A snapshot of African youth, a growing consumer segment

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A new survey finds young Africans aged 15-24 spend more than two hours a day on the internet and voice concern about jobs, rising costs and corruption.

Young Africans spend more than two hours a day on the internet and nearly one-fourth say social media plays a key role in their purchasing decisions.

Those are two takeaways from a new “African Youth,” a study (pdf) of consumer practices and values of young people between the ages of 15 and 24 by the French research institute Ipsos.

Ipsos surveyed more than 1,800 young people who are part of an increasingly important demographic in the social and economic affairs of the continent. Africa has the highest concentration of young people in the world with a population of about 220 million in this age group.

Those surveyed reside in seven countries – Ivory Coast, Senegal, Morocco, Democratic Republic of Congo, Kenya, Nigeria, and South Africa.

Youth are optimistic despite concerns

Florence de Bigault, Director of Ipsos Africap, said brands must pay attention to young Africans as they have become an important consumer market.

Mall of AfricaAs a group, they “already play a leading role in the development of the African continent. They contribute to consumer spending, shopping mall visits, They aspire to education, employment, entertainment and full access to electricity and the internet,” de Bigault said.

According to the study, young Africans have high expectations for and optimism about the future, but also express concern about jobs, the rising cost of living and corruption.

Food, clothing are top expenses

Among the findings of the survey:

  • 81 percent of young Africans are optimistic about their personal future.
  • 63 percent are optimistic about the future of their country
  • 69 percent are concerned about unemployment, the top concern
  • 63 percent are concerned about the rising cost of living
  • 59 percent are concerned about corruption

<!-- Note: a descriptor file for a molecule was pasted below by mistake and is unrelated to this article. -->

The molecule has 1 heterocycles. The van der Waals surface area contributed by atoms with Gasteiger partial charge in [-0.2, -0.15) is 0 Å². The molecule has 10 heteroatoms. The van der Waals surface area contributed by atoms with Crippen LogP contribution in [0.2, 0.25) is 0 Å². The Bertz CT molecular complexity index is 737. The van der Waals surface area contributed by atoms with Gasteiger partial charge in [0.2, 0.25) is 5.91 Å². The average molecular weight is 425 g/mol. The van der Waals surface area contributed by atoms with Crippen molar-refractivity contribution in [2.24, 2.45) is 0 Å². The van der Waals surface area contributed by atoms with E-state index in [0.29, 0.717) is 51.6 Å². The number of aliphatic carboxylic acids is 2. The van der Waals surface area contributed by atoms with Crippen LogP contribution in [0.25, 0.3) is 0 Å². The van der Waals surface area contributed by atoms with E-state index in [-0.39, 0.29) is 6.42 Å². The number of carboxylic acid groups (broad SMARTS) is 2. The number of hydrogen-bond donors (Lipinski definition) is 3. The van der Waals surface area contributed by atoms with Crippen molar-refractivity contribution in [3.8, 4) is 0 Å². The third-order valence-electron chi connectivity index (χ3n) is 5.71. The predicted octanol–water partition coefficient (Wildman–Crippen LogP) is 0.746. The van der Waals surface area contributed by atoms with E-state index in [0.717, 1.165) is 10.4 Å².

• 34 percent regularly go to shopping centers and markets
  • Their top spending items are food and beverages (43 percent), clothing (38 percent), and telecommunications and internet (33 percent).
  • They spend an average of 2:20 hours a day on the internet and social networks. Young Moroccans spend 3:15 hours per day.
  • 12 percent of those aged 20-24 work for themselves.
  • 22 percent of 15-24 year-olds are influenced by social networks in making purchase decisions
  • 49 percent in Ivory Coast and 30 percent in Senegal prefer French brands while fewer than 2 percent of young people prefer them in Nigeria and South Africa (the continent’s two largest economies).

Firm launches African research project

Ipsos is one of the largest research firms in the world. Operating in 87 countries with 16,000 employees, Ipsos has the capacity to conduct research in more than 100 countries.

The “African Youth” study is ongoing research, including quarterly updates of the youth survey as part of Ipsos’ Africap initiative.

In 2016, Ipsos launched Africap, a consultancy designed to help clients develop business in African markets. It is composed of more than 800 partners in 14 African nations – Algeria, Tunisia, Egypt, Morocco, South Africa, Nigeria, Ghana, Kenya, Tanzania, Uganda, Zambia, Mozambique, Angola, and Ivory Coast.

Other ongoing Ipsos studies of the continent include:

  • A survey of food consumption trends in urban African homes;
  • A study of media usage in French-speaking Africa;
  • A survey to study emerging lifestyles and consumption trends.

De Bigault said African youth would continue to be an important part of Ipsos research, focusing on their consumer spending potential.

Another recent study found that youth in East African want a greater voice in their future. The youth-led study by The MasterCard Foundation Youth Think Tank looked at employment and entrepreneurship trends in East Africa. The initiative trained 15 youth from Tanzania, Rwanda, Uganda and Kenya to conduct research on young people seeking to enter the job market in their communities. The study includes information from more than 400 interviews with young people, officials and other East Africans. It found young people are eager to have a voice in policy decisions that affect them and are committed to improving their skills. Barriers to earning a living include limited access to information, technology and land as well as gender inequality.

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